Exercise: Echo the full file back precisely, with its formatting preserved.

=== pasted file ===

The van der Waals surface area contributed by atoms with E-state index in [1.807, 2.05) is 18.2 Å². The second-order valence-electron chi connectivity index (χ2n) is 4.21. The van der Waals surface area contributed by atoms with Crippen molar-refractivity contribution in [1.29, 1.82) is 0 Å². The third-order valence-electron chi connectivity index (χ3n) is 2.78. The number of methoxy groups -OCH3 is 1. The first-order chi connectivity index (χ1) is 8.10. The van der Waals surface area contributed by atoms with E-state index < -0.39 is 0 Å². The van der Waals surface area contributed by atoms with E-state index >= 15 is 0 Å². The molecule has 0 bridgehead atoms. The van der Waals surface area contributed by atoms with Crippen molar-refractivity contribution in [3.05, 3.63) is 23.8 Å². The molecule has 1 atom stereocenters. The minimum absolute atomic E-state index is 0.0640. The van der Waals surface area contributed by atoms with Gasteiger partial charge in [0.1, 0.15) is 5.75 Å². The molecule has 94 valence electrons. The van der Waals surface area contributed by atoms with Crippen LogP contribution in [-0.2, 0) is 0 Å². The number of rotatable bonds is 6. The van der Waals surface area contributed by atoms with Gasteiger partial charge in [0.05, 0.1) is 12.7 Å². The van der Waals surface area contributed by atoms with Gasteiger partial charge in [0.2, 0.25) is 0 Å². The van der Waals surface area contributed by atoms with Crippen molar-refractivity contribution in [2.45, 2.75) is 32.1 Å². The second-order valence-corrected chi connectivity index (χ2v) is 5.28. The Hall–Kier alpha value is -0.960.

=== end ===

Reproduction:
The van der Waals surface area contributed by atoms with E-state index in [1.807, 2.05) is 18.2 Å². The second-order valence-electron chi connectivity index (χ2n) is 4.21. The van der Waals surface area contributed by atoms with Crippen molar-refractivity contribution in [1.29, 1.82) is 0 Å². The third-order valence-electron chi connectivity index (χ3n) is 2.78. The number of methoxy groups -OCH3 is 1. The first-order chi connectivity index (χ1) is 8.10. The van der Waals surface area contributed by atoms with E-state index < -0.39 is 0 Å². The van der Waals surface area contributed by atoms with E-state index >= 15 is 0 Å². The molecule has 0 bridgehead atoms. The van der Waals surface area contributed by atoms with Crippen molar-refractivity contribution in [3.05, 3.63) is 23.8 Å². The molecule has 1 atom stereocenters. The minimum absolute atomic E-state index is 0.0640. The van der Waals surface area contributed by atoms with Gasteiger partial charge in [0.1, 0.15) is 5.75 Å². The molecule has 94 valence electrons. The van der Waals surface area contributed by atoms with Crippen LogP contribution in [-0.2, 0) is 0 Å². The number of rotatable bonds is 6. The van der Waals surface area contributed by atoms with Gasteiger partial charge in [0.05, 0.1) is 12.7 Å². The van der Waals surface area contributed by atoms with Gasteiger partial charge in [0.2, 0.25) is 0 Å². The van der Waals surface area contributed by atoms with Crippen molar-refractivity contribution in [2.45, 2.75) is 32.1 Å². The second-order valence-corrected chi connectivity index (χ2v) is 5.28. The Hall–Kier alpha value is -0.960.